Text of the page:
Two people were fined Rs. 43,000 last week by the Colombo Magistrate, for the unsafe transport of an elephant calf belonging to the Devramwehera Raja Maha Vihara.
The mahout and the driver pleaded guilty to the charges of transporting this elephant calf without proper permits and in an unsafe manner. It was an offence to transport elephants without prior approval of the Department of Wildlife Conservation (DWC), while all domesticated elephants must be registered with the Department.
|The chained baby elephant
|The truck that was used to transport the calf
The calf had been chained so that one of its legs was suspended above the floorboard and wedged against a wooden pole placed across the open truck.
A headlight of the truck was also not properly working and the vehicle wasn’t in a condition to transport an elephant according to eyewitnesses. Spotting this unsafe transport of the elephant calf, an environmentalist had followed the lorry and complained to the police.
The truck had been stopped at Pitakotte junction around 6.30 pm on Tuesday and taken to the Welikada Police Station.
The driver neither possessed the registration certificate, nor permission from the DWC to transport the elephant. However, the driver and truck were released, after environmental lawyer Jagath Gunawardane pointed out the legal background. The truck was then stopped again at Narahenpita.
The calf was later handed over to Wildlife officers. Later that night, the owner of the elephant calf - Ven. Kolonnawe Sumangala Thera, chief incumbent of Devramvehera - had visited the DWC office and handed over the registration certificate of the elephant. DWC, Flying Squad head Upali Padmasiri said that after examining the certificate, Wildlife officers had returned the calf to the Thera, but had taken legal action on two charges of unsafe transport and without proper permits. He also praised the environmentalists for being alert to the welfare of animals.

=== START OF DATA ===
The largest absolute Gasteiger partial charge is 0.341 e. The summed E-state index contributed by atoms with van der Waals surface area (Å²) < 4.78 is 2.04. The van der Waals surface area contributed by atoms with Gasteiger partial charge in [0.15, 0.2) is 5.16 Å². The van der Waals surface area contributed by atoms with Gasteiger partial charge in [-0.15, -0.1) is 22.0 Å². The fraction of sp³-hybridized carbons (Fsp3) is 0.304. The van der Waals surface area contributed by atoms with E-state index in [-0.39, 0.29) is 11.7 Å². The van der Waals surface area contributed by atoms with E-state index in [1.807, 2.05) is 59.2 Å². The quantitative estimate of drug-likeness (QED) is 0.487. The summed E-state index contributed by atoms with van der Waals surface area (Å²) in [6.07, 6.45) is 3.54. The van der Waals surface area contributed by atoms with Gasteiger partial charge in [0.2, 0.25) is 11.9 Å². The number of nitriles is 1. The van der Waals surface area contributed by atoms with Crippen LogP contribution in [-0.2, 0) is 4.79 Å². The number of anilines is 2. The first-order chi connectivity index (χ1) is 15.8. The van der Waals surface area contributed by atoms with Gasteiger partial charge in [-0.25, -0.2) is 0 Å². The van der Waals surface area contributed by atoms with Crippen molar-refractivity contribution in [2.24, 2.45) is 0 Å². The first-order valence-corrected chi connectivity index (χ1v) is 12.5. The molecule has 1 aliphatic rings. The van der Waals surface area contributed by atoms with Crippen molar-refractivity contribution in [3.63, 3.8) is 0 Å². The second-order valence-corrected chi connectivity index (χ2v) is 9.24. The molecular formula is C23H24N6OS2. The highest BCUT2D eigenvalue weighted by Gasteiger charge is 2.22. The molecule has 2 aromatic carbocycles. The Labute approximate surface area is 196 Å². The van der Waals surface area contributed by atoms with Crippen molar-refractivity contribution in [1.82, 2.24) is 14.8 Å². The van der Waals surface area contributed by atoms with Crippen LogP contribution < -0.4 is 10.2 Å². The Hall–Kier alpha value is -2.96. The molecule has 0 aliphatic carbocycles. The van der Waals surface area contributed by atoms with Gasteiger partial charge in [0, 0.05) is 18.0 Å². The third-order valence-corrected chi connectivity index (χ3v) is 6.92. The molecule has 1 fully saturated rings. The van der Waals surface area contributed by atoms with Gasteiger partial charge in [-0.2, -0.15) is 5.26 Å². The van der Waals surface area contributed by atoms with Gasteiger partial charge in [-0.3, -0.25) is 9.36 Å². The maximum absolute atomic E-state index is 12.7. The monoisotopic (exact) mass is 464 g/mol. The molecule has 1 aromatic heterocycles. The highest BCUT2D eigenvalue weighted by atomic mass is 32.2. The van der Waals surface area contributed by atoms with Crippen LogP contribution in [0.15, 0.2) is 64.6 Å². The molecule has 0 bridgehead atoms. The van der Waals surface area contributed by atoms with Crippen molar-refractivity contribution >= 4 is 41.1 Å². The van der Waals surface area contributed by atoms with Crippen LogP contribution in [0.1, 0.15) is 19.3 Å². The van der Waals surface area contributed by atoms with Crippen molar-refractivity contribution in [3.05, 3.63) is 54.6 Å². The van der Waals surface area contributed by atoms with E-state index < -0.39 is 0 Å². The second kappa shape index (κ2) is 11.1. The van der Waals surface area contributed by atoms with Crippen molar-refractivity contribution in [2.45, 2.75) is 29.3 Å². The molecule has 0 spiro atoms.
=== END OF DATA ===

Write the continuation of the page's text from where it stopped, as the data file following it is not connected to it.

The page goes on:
A leading animal rights activist, Pubudu Weeraratne was also instrumental in stopping the vehicle. Later a gang had turned up in a vehicle at the Wildlife Office, threatening the environmentalists who had taken action to stop the elephant. On complaining to the police, the police had intervened to provide safe passage to the environmentalists. Ven. Kolonnawe Sumangala Thera alleges that this was an act to inconvenience the monks. The Thera claimed that the calf had proper documentation, countering an allegation made by environmentalists that it was illegally caught from the wilds.
Abducting baby elephants illegally is an ongoing racket, and the DWC has already investigated three such elephants.
However, environmentalist Sajeewa Chamikara, who was also present at the scene, said that, though there are documents, it is highly suspicious that the calf was born to a captive female elephant as mentioned in the registration document. The calf could only be around one-and-half-years-old, though the registration indicates it is older.
Sajeewa also says that the mother elephant known as ‘Kalu Amma’ died a long time back and it is highly doubtful that this calf was born to that elephant. He also points out that the features of the picture of the elephant in the registration are different from that of the actual elephant. Female elephants have long gestation periods and owners do not like to keep an elephant that long. Also, there are no known elephant pregnancies in Sri Lanka, say environmentalists.
They say that the Pinnawala elephant orphanage has been the only known place for successfully breeding elephants, so all other baby elephants have a suspicious record and need to be investigated. Besides an elephant pregnancy is also something that cannot be hidden from the public, as they are big animals.
On checking with Wildlife Conservation Department (DWC) Director General H.D. Ratnayake, he confirmed that the elephant calf was registered with the DWC in 2009. He said that a Divisional Secretary has confirmed the birth, so the calf has been registered.